Gileia — the humid equatorial forest
Evergreen is located along the equator in narrow bands. Here, solid walls stand multi-tiered trees, under the crowns of which there is eternal half-gloom and stifling humidity. Temperatures in such forests are constantly extremely high, and there are no changes in seasons. A solid wall of storm rain could collapse at any moment. That is why such jungle is called still constant rain. Alexander Humboldt gave them the name “gilea” – from the Greek word for forest.
Some travelers of the past, having visited such a forest, called it “green hell.”
Each of the plant and animal species found in the gilea has its own “floor”, a place of permanent habitation. “Floors” in the forest can be up to five.
Lower tier is the least densely populated floor of equatorial forest. It is home to insects, a variety of rodents, predators (including, for example, panthers, jaguars, leopards, and other wild felines), as well as wild pigs and small ungulates. In India, elephants live here – they are smaller than African and quite capable of moving under low cover of trees.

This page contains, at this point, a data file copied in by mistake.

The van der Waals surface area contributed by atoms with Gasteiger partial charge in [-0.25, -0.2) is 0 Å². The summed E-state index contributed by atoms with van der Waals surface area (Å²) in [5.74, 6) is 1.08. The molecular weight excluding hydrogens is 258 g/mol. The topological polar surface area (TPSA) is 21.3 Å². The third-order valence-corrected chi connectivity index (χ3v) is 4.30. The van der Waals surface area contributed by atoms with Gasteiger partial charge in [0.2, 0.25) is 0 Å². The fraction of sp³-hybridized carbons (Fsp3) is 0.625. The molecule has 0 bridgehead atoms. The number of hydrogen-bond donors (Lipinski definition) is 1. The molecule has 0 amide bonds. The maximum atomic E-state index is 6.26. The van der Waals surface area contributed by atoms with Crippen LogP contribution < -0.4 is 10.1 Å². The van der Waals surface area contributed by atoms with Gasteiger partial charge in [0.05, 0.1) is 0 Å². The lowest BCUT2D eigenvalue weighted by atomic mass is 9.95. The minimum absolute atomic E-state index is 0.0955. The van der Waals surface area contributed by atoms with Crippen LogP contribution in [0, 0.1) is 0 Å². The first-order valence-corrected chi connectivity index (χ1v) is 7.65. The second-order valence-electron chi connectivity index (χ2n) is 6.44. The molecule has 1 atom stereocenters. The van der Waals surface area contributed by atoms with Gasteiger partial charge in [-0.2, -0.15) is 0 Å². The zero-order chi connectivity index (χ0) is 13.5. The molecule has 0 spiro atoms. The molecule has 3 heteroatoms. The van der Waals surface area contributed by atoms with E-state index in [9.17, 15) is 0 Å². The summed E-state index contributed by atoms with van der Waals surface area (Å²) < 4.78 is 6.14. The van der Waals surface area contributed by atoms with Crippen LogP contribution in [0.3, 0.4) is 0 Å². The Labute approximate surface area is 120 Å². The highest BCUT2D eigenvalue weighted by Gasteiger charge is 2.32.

By the way, this is the kind of forest Rudyard Kipling described in the book “Mowgli”. A boy raised by wolves grew up in a giley.
Water snakes, crocodiles and hippos live in diverse and numerous bodies of water — lakes and rivers.
Incidentally, some rodents live on higher tiers as well — they have special eardrums between their limbs, allowing them to plan between trees.
A variety of birds live on all tiers of equatorial forest, ranging from tiny bright nectarnishes to rhinoceros bird and huge turaco. Another feathered inhabitant of the equatorial forest is a toucan with its bright yellow neck and red stripe on its beak. The birds of paradise with long colored tails and wallets are kept up in their exoticity.
Most in the rain forests of all sorts of parrot species. True, some (usually the most beautiful and unusual!) of them are on the verge of extinction — mainly because of the activities of poachers.
In the crowns of trees live and monkeys: chimpanzees, monkeys, gorillas, macaques, gibbons. They usually settle in flocks.
A wide variety of snakes also live in equatorial forests. These include huge pythons, udavas, anacondas that can weigh up to 100 kilograms. They include both live and egg-laying species.